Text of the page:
2021-22 salary cap hit: $5.5 million
The latest: Despite his age, the seventh-round wonder can still log meaning full minutes. Of all the remaining UFAs, only Klingberg averaged more ice time per night than Stralman (21: 30), who left the Arizona Coyotes for the open market.
A smart penalty-killer, Stralman can still provide some offence (eight goals, 23 points) and play a position (right defence) that is highly sought-after.
We wonder if Montreal may be a fit.
10. Sonny Milano
Position: Left wing / Right wing
2021-22 salary cap hit: $1.7 million
The latest: The proud recipient of Trevor Zegras’s remarkable “Dishigan” pass, Milano is blessed with elite skill.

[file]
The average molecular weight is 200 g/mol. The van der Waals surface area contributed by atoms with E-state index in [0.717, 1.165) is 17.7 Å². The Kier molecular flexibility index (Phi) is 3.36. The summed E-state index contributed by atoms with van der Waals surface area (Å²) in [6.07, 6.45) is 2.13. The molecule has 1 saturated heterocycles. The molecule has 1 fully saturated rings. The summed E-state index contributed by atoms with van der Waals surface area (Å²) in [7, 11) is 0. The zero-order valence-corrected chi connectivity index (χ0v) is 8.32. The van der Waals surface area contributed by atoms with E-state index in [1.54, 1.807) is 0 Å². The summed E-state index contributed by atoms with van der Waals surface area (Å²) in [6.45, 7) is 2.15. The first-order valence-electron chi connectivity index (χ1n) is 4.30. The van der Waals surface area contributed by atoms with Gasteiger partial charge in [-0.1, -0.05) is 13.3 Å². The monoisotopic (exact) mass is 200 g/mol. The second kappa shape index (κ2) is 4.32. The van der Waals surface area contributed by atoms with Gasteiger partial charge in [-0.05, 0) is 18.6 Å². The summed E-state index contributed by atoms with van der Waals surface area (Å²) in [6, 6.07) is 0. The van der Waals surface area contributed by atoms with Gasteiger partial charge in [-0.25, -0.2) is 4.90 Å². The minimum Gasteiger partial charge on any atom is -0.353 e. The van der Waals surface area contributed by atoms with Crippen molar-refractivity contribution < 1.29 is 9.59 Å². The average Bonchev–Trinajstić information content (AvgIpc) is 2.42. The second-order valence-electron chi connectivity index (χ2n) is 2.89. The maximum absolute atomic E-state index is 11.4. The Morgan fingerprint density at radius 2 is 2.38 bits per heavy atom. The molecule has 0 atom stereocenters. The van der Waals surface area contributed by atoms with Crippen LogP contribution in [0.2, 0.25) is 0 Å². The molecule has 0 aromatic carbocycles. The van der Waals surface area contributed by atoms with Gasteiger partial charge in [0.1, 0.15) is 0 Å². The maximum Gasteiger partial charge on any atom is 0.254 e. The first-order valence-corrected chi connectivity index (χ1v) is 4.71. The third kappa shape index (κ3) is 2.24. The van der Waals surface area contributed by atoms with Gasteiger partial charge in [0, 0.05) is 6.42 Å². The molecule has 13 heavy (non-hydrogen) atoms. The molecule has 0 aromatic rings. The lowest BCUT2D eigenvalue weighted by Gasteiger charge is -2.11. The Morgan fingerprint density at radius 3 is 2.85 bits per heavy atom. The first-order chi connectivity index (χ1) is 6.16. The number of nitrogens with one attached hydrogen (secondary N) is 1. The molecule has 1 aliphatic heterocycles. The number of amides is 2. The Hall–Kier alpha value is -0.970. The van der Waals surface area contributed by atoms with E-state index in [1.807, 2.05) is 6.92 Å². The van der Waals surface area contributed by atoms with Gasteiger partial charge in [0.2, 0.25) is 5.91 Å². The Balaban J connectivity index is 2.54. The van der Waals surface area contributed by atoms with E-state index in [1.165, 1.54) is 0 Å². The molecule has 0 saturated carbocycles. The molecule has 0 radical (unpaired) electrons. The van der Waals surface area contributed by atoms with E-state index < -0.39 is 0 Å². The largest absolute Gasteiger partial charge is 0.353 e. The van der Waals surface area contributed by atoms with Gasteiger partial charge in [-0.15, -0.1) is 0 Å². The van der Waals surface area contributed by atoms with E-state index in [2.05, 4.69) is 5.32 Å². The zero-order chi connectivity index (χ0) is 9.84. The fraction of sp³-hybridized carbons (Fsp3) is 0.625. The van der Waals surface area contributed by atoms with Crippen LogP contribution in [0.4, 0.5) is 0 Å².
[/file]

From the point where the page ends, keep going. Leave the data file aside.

And yet the winger has already been cast off by Columbus and now left unqualified as a pending RFA by Anaheim.
There is plenty of potential here for a middle-six forward who scored 14 goals and 34 points in 66 games for the Ducks last season.
Needs to improve his defensive game, though. Milano started 70.9 per cent of his shifts in the O-zone and still saw half of the action sway to his own end.
More notable UFAs in 2022: Calle Jarnkrok, Calvin De Haan, Tyler Motte, Danton Heinen, Zach Aston-Reese, Mattias Janmark, Alexander Radulov, Joe Thornton, P.K. Subban, Evan Rodrigues, Braden Holtby, Michael Stone, Zdeno Chara, Derek Stepan, Chris Tierney, Antoine Rousell, Jay Beagle, Micheal Del Zotto, Jack Johnson, Will Butcher, Sami Niku, Victor Mete, Zach Sanford, Rem Pitlick, Victor Rask, Sam Gagner, Tyler Ennis, Alex Galchenyuk, Sam Steel
All contract info via the indispensable CapFriendly.com.